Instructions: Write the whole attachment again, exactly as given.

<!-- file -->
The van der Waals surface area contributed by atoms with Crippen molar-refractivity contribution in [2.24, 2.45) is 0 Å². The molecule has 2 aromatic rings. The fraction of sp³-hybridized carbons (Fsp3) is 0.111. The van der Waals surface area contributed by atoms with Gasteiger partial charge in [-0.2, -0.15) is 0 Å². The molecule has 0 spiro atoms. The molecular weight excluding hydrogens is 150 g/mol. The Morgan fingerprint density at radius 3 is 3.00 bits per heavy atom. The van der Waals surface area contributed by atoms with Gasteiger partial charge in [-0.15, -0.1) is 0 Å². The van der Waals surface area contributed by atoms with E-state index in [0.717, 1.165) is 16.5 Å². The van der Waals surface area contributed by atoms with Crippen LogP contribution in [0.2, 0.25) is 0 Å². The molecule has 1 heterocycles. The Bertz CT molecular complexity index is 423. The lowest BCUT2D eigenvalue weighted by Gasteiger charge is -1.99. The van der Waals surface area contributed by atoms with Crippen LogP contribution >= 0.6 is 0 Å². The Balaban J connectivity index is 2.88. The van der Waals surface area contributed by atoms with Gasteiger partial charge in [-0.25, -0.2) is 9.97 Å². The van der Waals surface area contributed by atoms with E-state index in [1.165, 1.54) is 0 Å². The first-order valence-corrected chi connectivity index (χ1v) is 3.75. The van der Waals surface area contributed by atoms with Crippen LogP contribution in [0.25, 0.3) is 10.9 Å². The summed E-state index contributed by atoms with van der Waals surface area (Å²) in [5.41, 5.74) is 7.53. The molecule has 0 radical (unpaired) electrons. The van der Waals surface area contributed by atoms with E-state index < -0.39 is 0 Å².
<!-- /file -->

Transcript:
The van der Waals surface area contributed by atoms with Crippen molar-refractivity contribution in [2.24, 2.45) is 0 Å². The molecule has 2 aromatic rings. The fraction of sp³-hybridized carbons (Fsp3) is 0.111. The van der Waals surface area contributed by atoms with Gasteiger partial charge in [-0.2, -0.15) is 0 Å². The molecule has 0 spiro atoms. The molecular weight excluding hydrogens is 150 g/mol. The Morgan fingerprint density at radius 3 is 3.00 bits per heavy atom. The van der Waals surface area contributed by atoms with Gasteiger partial charge in [-0.15, -0.1) is 0 Å². The van der Waals surface area contributed by atoms with E-state index in [0.717, 1.165) is 16.5 Å². The van der Waals surface area contributed by atoms with Crippen LogP contribution in [0.2, 0.25) is 0 Å². The molecule has 1 heterocycles. The Bertz CT molecular complexity index is 423. The lowest BCUT2D eigenvalue weighted by Gasteiger charge is -1.99. The van der Waals surface area contributed by atoms with Crippen LogP contribution >= 0.6 is 0 Å². The Balaban J connectivity index is 2.88. The van der Waals surface area contributed by atoms with Gasteiger partial charge in [-0.25, -0.2) is 9.97 Å². The van der Waals surface area contributed by atoms with E-state index in [1.165, 1.54) is 0 Å². The first-order valence-corrected chi connectivity index (χ1v) is 3.75. The van der Waals surface area contributed by atoms with Crippen LogP contribution in [0.25, 0.3) is 10.9 Å². The summed E-state index contributed by atoms with van der Waals surface area (Å²) in [5.41, 5.74) is 7.53. The molecule has 0 radical (unpaired) electrons. The van der Waals surface area contributed by atoms with E-state index < -0.39 is 0 Å².